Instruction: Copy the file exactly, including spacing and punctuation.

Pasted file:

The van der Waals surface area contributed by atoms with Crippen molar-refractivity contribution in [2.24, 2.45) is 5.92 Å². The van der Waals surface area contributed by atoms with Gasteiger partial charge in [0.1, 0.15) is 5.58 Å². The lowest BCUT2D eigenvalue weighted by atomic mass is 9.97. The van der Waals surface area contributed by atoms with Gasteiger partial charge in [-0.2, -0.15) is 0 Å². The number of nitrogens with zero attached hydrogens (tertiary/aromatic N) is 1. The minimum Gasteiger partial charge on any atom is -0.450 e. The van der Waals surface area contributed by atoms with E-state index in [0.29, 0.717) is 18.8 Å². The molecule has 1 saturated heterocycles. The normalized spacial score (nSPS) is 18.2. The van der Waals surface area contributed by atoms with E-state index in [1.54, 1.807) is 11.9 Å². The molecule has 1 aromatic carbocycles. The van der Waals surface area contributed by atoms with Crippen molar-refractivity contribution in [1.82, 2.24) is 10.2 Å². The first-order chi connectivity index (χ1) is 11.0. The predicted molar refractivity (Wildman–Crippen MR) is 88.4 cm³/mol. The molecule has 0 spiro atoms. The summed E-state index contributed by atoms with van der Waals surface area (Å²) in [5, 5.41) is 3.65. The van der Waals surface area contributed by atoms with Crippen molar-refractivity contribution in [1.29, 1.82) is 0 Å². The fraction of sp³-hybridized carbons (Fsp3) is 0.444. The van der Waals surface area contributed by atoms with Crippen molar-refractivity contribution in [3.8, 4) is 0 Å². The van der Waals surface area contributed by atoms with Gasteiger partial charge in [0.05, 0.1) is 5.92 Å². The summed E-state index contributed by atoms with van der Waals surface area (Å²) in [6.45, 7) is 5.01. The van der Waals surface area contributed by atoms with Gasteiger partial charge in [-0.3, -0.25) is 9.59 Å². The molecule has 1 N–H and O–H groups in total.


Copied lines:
The van der Waals surface area contributed by atoms with Crippen molar-refractivity contribution in [2.24, 2.45) is 5.92 Å². The van der Waals surface area contributed by atoms with Gasteiger partial charge in [0.1, 0.15) is 5.58 Å². The lowest BCUT2D eigenvalue weighted by atomic mass is 9.97. The van der Waals surface area contributed by atoms with Gasteiger partial charge in [-0.2, -0.15) is 0 Å². The number of nitrogens with zero attached hydrogens (tertiary/aromatic N) is 1. The minimum Gasteiger partial charge on any atom is -0.450 e. The van der Waals surface area contributed by atoms with E-state index in [0.29, 0.717) is 18.8 Å². The molecule has 1 saturated heterocycles. The normalized spacial score (nSPS) is 18.2. The van der Waals surface area contributed by atoms with E-state index in [1.54, 1.807) is 11.9 Å². The molecule has 1 aromatic carbocycles. The van der Waals surface area contributed by atoms with Crippen molar-refractivity contribution in [1.82, 2.24) is 10.2 Å². The first-order chi connectivity index (χ1) is 11.0. The predicted molar refractivity (Wildman–Crippen MR) is 88.4 cm³/mol. The molecule has 0 spiro atoms. The summed E-state index contributed by atoms with van der Waals surface area (Å²) in [5, 5.41) is 3.65. The van der Waals surface area contributed by atoms with Crippen molar-refractivity contribution in [1.29, 1.82) is 0 Å². The fraction of sp³-hybridized carbons (Fsp3) is 0.444. The van der Waals surface area contributed by atoms with Crippen molar-refractivity contribution in [3.8, 4) is 0 Å². The van der Waals surface area contributed by atoms with Gasteiger partial charge in [0.05, 0.1) is 5.92 Å². The summed E-state index contributed by atoms with van der Waals surface area (Å²) in [6.45, 7) is 5.01. The van der Waals surface area contributed by atoms with Gasteiger partial charge in [-0.3, -0.25) is 9.59 Å². The molecule has 1 N–H and O–H groups in total.